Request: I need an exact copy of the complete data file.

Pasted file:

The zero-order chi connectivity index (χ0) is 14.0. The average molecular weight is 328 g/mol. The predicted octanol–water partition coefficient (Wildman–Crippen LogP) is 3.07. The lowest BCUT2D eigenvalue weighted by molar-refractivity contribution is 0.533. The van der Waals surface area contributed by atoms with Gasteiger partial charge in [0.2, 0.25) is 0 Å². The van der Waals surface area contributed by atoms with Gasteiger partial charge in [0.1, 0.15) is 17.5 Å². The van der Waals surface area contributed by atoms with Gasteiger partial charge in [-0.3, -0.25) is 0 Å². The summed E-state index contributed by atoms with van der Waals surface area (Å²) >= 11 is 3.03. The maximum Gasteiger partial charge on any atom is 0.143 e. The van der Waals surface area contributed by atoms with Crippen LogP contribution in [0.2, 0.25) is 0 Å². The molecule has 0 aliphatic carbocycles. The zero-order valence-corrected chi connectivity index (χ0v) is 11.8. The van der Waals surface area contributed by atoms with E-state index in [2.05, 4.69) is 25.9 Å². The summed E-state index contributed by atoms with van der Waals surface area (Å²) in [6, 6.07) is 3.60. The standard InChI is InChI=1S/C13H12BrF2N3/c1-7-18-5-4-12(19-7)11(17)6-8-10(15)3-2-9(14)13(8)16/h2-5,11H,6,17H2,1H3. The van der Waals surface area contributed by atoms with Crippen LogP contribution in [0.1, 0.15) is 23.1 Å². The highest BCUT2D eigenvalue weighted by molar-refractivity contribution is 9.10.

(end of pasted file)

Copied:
The zero-order chi connectivity index (χ0) is 14.0. The average molecular weight is 328 g/mol. The predicted octanol–water partition coefficient (Wildman–Crippen LogP) is 3.07. The lowest BCUT2D eigenvalue weighted by molar-refractivity contribution is 0.533. The van der Waals surface area contributed by atoms with Gasteiger partial charge in [0.2, 0.25) is 0 Å². The van der Waals surface area contributed by atoms with Gasteiger partial charge in [0.1, 0.15) is 17.5 Å². The van der Waals surface area contributed by atoms with Gasteiger partial charge in [-0.3, -0.25) is 0 Å². The summed E-state index contributed by atoms with van der Waals surface area (Å²) >= 11 is 3.03. The maximum Gasteiger partial charge on any atom is 0.143 e. The van der Waals surface area contributed by atoms with Crippen LogP contribution in [0.2, 0.25) is 0 Å². The molecule has 0 aliphatic carbocycles. The zero-order valence-corrected chi connectivity index (χ0v) is 11.8. The van der Waals surface area contributed by atoms with E-state index in [2.05, 4.69) is 25.9 Å². The summed E-state index contributed by atoms with van der Waals surface area (Å²) in [6, 6.07) is 3.60. The standard InChI is InChI=1S/C13H12BrF2N3/c1-7-18-5-4-12(19-7)11(17)6-8-10(15)3-2-9(14)13(8)16/h2-5,11H,6,17H2,1H3. The van der Waals surface area contributed by atoms with Crippen LogP contribution in [0.1, 0.15) is 23.1 Å². The highest BCUT2D eigenvalue weighted by molar-refractivity contribution is 9.10.